How Brokers Can Put Haulage Clients On The Right Road
Growing competition within the UK haulage market is putting ever greater pressure on logistics firms. As Angela McCluskie Freight Liability Underwriter at specialty MGA Fiducia explains firms need to push back against an ever greater assumption of risk.
For haulage firms the fleet so often comes first when it comes to insurance. It is quite natural if you have one, two or three vehicles which are worth in excess of £100,000 that you need to protect your physical assets. Let’s face it they are the vehicles upon which your business literally runs.
Alongside such cover haulage firms need freight liability insurance to protect themselves while their client’s goods are in their care. However, it needs to be remembered that the owner of the goods should have the final responsibility for ensuring those goods are fully insured.
Traditionally freight liability cover will provide an amount for the Hauliers liability to those goods. Typically for domestic transits within the UK, this would be around £1,300 per tonne for general goods, £6,000 per tonne for refrigerated goods and up to £13,500 a tonne for items such as bottled spirits.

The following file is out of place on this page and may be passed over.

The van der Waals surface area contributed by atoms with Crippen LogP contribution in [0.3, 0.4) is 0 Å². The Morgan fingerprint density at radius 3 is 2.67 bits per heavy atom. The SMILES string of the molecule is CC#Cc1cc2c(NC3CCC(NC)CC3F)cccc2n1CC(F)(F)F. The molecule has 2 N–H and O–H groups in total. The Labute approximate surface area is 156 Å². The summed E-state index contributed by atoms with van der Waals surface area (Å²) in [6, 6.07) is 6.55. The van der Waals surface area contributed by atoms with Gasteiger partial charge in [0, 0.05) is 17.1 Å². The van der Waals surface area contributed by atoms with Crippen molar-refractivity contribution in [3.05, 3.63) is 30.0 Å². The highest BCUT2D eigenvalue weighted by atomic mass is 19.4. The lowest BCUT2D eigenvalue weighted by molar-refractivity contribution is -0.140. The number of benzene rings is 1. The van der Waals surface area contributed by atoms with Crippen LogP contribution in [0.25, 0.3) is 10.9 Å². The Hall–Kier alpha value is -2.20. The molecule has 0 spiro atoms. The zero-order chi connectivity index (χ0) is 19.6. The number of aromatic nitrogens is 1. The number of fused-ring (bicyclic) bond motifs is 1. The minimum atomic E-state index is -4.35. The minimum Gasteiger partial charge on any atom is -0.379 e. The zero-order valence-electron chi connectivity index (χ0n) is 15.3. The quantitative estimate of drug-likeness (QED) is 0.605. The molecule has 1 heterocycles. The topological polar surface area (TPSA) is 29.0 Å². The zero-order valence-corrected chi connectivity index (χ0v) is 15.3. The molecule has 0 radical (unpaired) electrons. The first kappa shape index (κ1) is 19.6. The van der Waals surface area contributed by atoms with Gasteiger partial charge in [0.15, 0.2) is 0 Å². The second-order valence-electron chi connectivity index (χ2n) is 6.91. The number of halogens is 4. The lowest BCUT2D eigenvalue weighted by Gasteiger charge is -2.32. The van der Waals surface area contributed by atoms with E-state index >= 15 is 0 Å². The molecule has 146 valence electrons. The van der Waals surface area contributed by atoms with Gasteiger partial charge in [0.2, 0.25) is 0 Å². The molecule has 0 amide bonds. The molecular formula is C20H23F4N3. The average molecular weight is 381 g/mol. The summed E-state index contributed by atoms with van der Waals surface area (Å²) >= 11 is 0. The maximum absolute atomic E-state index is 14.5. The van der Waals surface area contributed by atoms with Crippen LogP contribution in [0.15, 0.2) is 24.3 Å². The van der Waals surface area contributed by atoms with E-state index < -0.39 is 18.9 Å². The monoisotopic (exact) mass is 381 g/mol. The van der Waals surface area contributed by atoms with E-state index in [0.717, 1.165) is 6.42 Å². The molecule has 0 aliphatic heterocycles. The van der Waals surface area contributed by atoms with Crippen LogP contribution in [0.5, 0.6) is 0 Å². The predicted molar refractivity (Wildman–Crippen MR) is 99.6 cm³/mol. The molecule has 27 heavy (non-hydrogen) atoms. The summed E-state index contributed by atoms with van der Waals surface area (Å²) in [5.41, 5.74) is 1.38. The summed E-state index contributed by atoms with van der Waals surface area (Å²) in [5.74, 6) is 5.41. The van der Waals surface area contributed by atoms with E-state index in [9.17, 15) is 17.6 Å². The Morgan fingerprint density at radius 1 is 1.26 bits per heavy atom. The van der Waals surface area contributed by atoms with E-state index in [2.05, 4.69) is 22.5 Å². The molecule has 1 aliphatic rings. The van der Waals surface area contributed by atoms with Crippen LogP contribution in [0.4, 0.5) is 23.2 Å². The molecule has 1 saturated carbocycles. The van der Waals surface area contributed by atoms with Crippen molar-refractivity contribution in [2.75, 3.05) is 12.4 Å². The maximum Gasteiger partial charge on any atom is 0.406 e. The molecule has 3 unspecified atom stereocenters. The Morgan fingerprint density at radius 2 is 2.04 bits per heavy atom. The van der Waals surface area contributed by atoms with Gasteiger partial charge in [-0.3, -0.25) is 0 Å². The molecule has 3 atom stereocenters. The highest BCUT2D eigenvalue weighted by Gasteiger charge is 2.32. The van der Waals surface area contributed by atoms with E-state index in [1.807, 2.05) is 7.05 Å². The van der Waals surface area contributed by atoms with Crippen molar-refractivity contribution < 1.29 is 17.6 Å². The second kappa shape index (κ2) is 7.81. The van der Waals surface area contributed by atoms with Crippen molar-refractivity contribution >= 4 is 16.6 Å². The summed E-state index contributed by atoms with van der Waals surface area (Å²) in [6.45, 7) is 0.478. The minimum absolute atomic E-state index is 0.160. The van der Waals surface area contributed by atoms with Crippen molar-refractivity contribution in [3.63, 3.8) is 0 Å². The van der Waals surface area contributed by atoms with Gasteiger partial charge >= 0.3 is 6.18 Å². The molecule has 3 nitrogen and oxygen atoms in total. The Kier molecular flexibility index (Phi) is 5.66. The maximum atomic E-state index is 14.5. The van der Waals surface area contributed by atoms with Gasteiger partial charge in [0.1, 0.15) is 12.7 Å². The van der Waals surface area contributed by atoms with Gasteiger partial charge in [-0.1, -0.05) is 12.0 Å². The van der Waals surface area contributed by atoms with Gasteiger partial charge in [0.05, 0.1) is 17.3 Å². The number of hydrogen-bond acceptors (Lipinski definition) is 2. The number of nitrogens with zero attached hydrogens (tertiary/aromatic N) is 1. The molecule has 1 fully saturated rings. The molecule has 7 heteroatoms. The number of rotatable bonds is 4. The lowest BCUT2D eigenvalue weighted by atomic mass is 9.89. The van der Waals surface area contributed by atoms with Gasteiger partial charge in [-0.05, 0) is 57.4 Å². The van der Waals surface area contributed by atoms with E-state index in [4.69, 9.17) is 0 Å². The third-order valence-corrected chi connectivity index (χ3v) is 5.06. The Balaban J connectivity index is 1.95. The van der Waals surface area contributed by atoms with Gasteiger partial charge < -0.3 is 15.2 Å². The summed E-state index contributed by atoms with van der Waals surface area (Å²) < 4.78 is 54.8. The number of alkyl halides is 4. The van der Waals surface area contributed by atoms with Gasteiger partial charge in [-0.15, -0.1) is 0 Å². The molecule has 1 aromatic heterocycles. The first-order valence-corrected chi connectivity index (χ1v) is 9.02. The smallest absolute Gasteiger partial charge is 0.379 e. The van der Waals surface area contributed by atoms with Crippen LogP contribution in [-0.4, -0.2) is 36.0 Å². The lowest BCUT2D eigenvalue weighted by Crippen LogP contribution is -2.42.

However, what has been noticeable in recent years is the cargo owners looking to push the responsibility for insuring the full value of their cargo – the goods they own – onto the haulage firm.
For the cargo owners this may well make sense. Faced with the cost of shipment if they can transfer the cost of insuring those goods onto the firms which are transporting them it is cutting the overall costs of shipment.
However, this leaves the haulage firm in the situation whereby they should be factoring in the additional costs of the higher limits of their insurance into that charged for their transportation. It seems right on paper, but in the competitive environment in which they operate it may not be a cost they wish to pass on to their customer for fear of losing the business to a cheaper rival.
This ongoing attempt to shift the liability for the whole costs of cargo has the potential to hit the smaller operator harder than most. Therefore, brokers need to work with their underwriters to ensure their clients have the ability to withstand such pressure, with the additional comfort that they have robust insurances in place should they be need to make a claim.
Much the same can be said for the freight liability insurance sector. There is no doubt that competition remains fierce and the price of cover is always an attractive weapon for those who are looking to aggressively win business.
However, it also remains a case of you get what you pay for when it comes to speciality insurance classes and we have seen in recent years underwriters who have sought to compete on price suddenly finding their books of business burnt by claims attrition and they are then forced to exit the market.
For brokers as well as their clients there is something to be said for a relationship with underwriters who not only know their class but are also committed for the long term. They need to know their underwriter has the capacity, appetite and most importantly the knowledge and expertise to write freight liability business ranging from one man owner operators to large national logistics businesses.